Title

Chimpanzee Enrichment Activity within a Sanctuary Environment

Document Type

Poster

Event Website

https://source2022.sched.com/

Start Date

16-5-2022

End Date

16-5-2022

Keywords

animal welfare, behavior, cognition

Abstract

In the last decade, captive chimpanzees have been designated as an endangered species as well as being retired from biomedical research in the United States. Most enrichment research is conducted in zoo settings which differ from sanctuary settings in multiple ways. Therefore, the current study examined how chimpanzees interacted with a variety of enrichment objects in a sanctuary environment. This study coded behaviors in 615 randomly sampled archival videos of enrichment interactions of 10 chimpanzees at Chimpanzee Sanctuary Northwest in Cle Elum, Washington. Enrichment use was analyzed for behavior (i.e., carry, examine, oral, play on, vocalize, active tactile, wear, nest, rest, and out of view), social context (i.e., solitary, affiliative, proximate, aggressive, and submissive), and type of object (i.e., foraging, toys, structural, nesting, technology, art, and other). Results indicates that, of the various types of enrichment devices present, chimpanzees interacted the most with foraging objects (34.9%, M = 12.8 ± 34.4 sec) and toys (30.0%, M = 14.2 ± 28.6 sec), followed by structural (21.0%) and nesting objects (11.4%). Furthermore, chimpanzees frequently engaged in oral (43.3%, M = 2.3 ± 3.6 per occurrence) and active tactile (31.1%, M = 1.7 ± 2.9 per occurrence) manipulation behaviors while interacting with objects. Solitary settings were associated with more foraging behaviors, while social settings promoted play-like behavior with toys. These findings suggest that chimpanzees will interact with a variety of objects of interest, especially if available enrichment devices offer foraging or play-like opportunities that foster expression of species-typical behaviors.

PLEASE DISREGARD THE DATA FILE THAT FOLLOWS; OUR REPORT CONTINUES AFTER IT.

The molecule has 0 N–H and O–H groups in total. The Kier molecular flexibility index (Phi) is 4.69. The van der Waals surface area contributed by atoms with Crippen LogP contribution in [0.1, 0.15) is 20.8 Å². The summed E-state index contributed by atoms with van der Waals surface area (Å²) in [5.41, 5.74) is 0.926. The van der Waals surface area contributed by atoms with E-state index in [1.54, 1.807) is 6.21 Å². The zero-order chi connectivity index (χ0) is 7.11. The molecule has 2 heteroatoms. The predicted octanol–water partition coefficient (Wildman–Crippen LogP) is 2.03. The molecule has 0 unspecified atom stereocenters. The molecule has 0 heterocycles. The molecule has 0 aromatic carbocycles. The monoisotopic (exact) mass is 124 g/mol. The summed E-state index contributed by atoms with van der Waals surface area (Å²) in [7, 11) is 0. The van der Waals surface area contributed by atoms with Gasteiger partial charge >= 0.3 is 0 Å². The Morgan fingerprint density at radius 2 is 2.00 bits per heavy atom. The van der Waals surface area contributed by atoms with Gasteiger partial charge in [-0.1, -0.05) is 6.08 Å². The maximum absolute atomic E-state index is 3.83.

Faculty Mentor(s)

Kara Gabriel

Department/Program

Psychology

Additional Mentoring Department

Psychology

Additional Mentoring Department

Primate Behavior and Ecology

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Chimpanzee Enrichment Activity within a Sanctuary Environment

In the last decade, captive chimpanzees have been designated as an endangered species as well as being retired from biomedical research in the United States. Most enrichment research is conducted in zoo settings which differ from sanctuary settings in multiple ways. Therefore, the current study examined how chimpanzees interacted with a variety of enrichment objects in a sanctuary environment. This study coded behaviors in 615 randomly sampled archival videos of enrichment interactions of 10 chimpanzees at Chimpanzee Sanctuary Northwest in Cle Elum, Washington. Enrichment use was analyzed for behavior (i.e., carry, examine, oral, play on, vocalize, active tactile, wear, nest, rest, and out of view), social context (i.e., solitary, affiliative, proximate, aggressive, and submissive), and type of object (i.e., foraging, toys, structural, nesting, technology, art, and other). Results indicates that, of the various types of enrichment devices present, chimpanzees interacted the most with foraging objects (34.9%, M = 12.8 ± 34.4 sec) and toys (30.0%, M = 14.2 ± 28.6 sec), followed by structural (21.0%) and nesting objects (11.4%). Furthermore, chimpanzees frequently engaged in oral (43.3%, M = 2.3 ± 3.6 per occurrence) and active tactile (31.1%, M = 1.7 ± 2.9 per occurrence) manipulation behaviors while interacting with objects. Solitary settings were associated with more foraging behaviors, while social settings promoted play-like behavior with toys. These findings suggest that chimpanzees will interact with a variety of objects of interest, especially if available enrichment devices offer foraging or play-like opportunities that foster expression of species-typical behaviors.

https://digitalcommons.cwu.edu/source/2022/COTS/52